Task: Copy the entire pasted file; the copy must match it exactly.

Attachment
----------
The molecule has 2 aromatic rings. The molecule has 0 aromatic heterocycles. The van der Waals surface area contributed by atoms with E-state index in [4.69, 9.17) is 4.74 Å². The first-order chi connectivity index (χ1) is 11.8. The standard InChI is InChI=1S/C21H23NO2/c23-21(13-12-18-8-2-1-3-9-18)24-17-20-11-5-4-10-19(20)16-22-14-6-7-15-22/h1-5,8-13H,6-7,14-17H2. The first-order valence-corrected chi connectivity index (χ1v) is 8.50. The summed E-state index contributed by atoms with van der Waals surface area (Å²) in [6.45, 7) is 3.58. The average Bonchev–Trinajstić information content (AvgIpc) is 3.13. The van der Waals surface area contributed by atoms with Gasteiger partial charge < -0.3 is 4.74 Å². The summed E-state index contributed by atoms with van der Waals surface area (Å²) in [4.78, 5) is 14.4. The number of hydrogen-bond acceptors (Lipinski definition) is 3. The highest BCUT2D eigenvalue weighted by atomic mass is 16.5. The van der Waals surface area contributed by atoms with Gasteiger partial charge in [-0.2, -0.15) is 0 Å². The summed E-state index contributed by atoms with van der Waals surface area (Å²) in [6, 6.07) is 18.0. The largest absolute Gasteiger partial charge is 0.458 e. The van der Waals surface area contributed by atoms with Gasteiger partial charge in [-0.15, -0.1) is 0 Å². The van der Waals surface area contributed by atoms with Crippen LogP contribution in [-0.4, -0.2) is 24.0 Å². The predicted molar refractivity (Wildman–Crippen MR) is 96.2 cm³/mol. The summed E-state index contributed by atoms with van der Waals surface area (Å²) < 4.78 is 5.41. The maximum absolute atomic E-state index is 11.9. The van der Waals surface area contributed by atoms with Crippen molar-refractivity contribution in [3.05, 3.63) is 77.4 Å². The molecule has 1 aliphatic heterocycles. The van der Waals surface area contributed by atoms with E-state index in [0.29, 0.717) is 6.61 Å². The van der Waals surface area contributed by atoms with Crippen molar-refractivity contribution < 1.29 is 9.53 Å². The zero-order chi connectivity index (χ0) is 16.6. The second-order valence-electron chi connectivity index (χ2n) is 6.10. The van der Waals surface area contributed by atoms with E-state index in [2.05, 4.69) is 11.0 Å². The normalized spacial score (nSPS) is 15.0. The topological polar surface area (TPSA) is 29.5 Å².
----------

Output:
The molecule has 2 aromatic rings. The molecule has 0 aromatic heterocycles. The van der Waals surface area contributed by atoms with E-state index in [4.69, 9.17) is 4.74 Å². The first-order chi connectivity index (χ1) is 11.8. The standard InChI is InChI=1S/C21H23NO2/c23-21(13-12-18-8-2-1-3-9-18)24-17-20-11-5-4-10-19(20)16-22-14-6-7-15-22/h1-5,8-13H,6-7,14-17H2. The first-order valence-corrected chi connectivity index (χ1v) is 8.50. The summed E-state index contributed by atoms with van der Waals surface area (Å²) in [6.45, 7) is 3.58. The average Bonchev–Trinajstić information content (AvgIpc) is 3.13. The van der Waals surface area contributed by atoms with Gasteiger partial charge < -0.3 is 4.74 Å². The summed E-state index contributed by atoms with van der Waals surface area (Å²) in [4.78, 5) is 14.4. The number of hydrogen-bond acceptors (Lipinski definition) is 3. The highest BCUT2D eigenvalue weighted by atomic mass is 16.5. The van der Waals surface area contributed by atoms with Gasteiger partial charge in [-0.2, -0.15) is 0 Å². The summed E-state index contributed by atoms with van der Waals surface area (Å²) in [6, 6.07) is 18.0. The largest absolute Gasteiger partial charge is 0.458 e. The van der Waals surface area contributed by atoms with Gasteiger partial charge in [-0.15, -0.1) is 0 Å². The van der Waals surface area contributed by atoms with Crippen LogP contribution in [-0.4, -0.2) is 24.0 Å². The predicted molar refractivity (Wildman–Crippen MR) is 96.2 cm³/mol. The summed E-state index contributed by atoms with van der Waals surface area (Å²) < 4.78 is 5.41. The maximum absolute atomic E-state index is 11.9. The van der Waals surface area contributed by atoms with Crippen molar-refractivity contribution in [3.05, 3.63) is 77.4 Å². The molecule has 1 aliphatic heterocycles. The van der Waals surface area contributed by atoms with E-state index in [0.29, 0.717) is 6.61 Å². The van der Waals surface area contributed by atoms with Crippen molar-refractivity contribution < 1.29 is 9.53 Å². The zero-order chi connectivity index (χ0) is 16.6. The second-order valence-electron chi connectivity index (χ2n) is 6.10. The van der Waals surface area contributed by atoms with E-state index in [2.05, 4.69) is 11.0 Å². The normalized spacial score (nSPS) is 15.0. The topological polar surface area (TPSA) is 29.5 Å².